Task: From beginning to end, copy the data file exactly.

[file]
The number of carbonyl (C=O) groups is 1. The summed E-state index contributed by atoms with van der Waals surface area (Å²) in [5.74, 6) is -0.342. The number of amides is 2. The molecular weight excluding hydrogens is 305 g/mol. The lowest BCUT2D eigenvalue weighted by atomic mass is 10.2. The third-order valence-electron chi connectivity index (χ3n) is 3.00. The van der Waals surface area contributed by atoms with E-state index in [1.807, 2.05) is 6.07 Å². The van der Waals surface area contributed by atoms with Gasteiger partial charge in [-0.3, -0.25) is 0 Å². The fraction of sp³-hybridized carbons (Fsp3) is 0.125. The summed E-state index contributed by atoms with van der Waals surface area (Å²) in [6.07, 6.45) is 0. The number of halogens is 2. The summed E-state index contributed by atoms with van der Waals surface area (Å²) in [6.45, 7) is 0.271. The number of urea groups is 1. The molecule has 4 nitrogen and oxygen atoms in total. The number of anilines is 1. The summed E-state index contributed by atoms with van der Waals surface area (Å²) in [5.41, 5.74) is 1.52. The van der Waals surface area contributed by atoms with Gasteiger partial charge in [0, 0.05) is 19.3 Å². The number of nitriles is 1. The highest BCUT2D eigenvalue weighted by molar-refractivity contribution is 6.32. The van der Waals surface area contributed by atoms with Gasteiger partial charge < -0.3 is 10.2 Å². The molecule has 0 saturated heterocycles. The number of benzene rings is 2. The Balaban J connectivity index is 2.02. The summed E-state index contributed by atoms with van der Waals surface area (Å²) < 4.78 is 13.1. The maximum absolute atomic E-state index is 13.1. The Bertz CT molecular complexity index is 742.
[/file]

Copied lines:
The number of carbonyl (C=O) groups is 1. The summed E-state index contributed by atoms with van der Waals surface area (Å²) in [5.74, 6) is -0.342. The number of amides is 2. The molecular weight excluding hydrogens is 305 g/mol. The lowest BCUT2D eigenvalue weighted by atomic mass is 10.2. The third-order valence-electron chi connectivity index (χ3n) is 3.00. The van der Waals surface area contributed by atoms with E-state index in [1.807, 2.05) is 6.07 Å². The van der Waals surface area contributed by atoms with Gasteiger partial charge in [-0.3, -0.25) is 0 Å². The fraction of sp³-hybridized carbons (Fsp3) is 0.125. The summed E-state index contributed by atoms with van der Waals surface area (Å²) in [6.07, 6.45) is 0. The number of halogens is 2. The summed E-state index contributed by atoms with van der Waals surface area (Å²) in [6.45, 7) is 0.271. The number of urea groups is 1. The molecule has 4 nitrogen and oxygen atoms in total. The number of anilines is 1. The summed E-state index contributed by atoms with van der Waals surface area (Å²) in [5.41, 5.74) is 1.52. The van der Waals surface area contributed by atoms with Gasteiger partial charge in [0, 0.05) is 19.3 Å². The number of nitriles is 1. The highest BCUT2D eigenvalue weighted by molar-refractivity contribution is 6.32. The van der Waals surface area contributed by atoms with Gasteiger partial charge < -0.3 is 10.2 Å². The molecule has 0 saturated heterocycles. The number of benzene rings is 2. The Balaban J connectivity index is 2.02. The summed E-state index contributed by atoms with van der Waals surface area (Å²) < 4.78 is 13.1. The maximum absolute atomic E-state index is 13.1. The Bertz CT molecular complexity index is 742.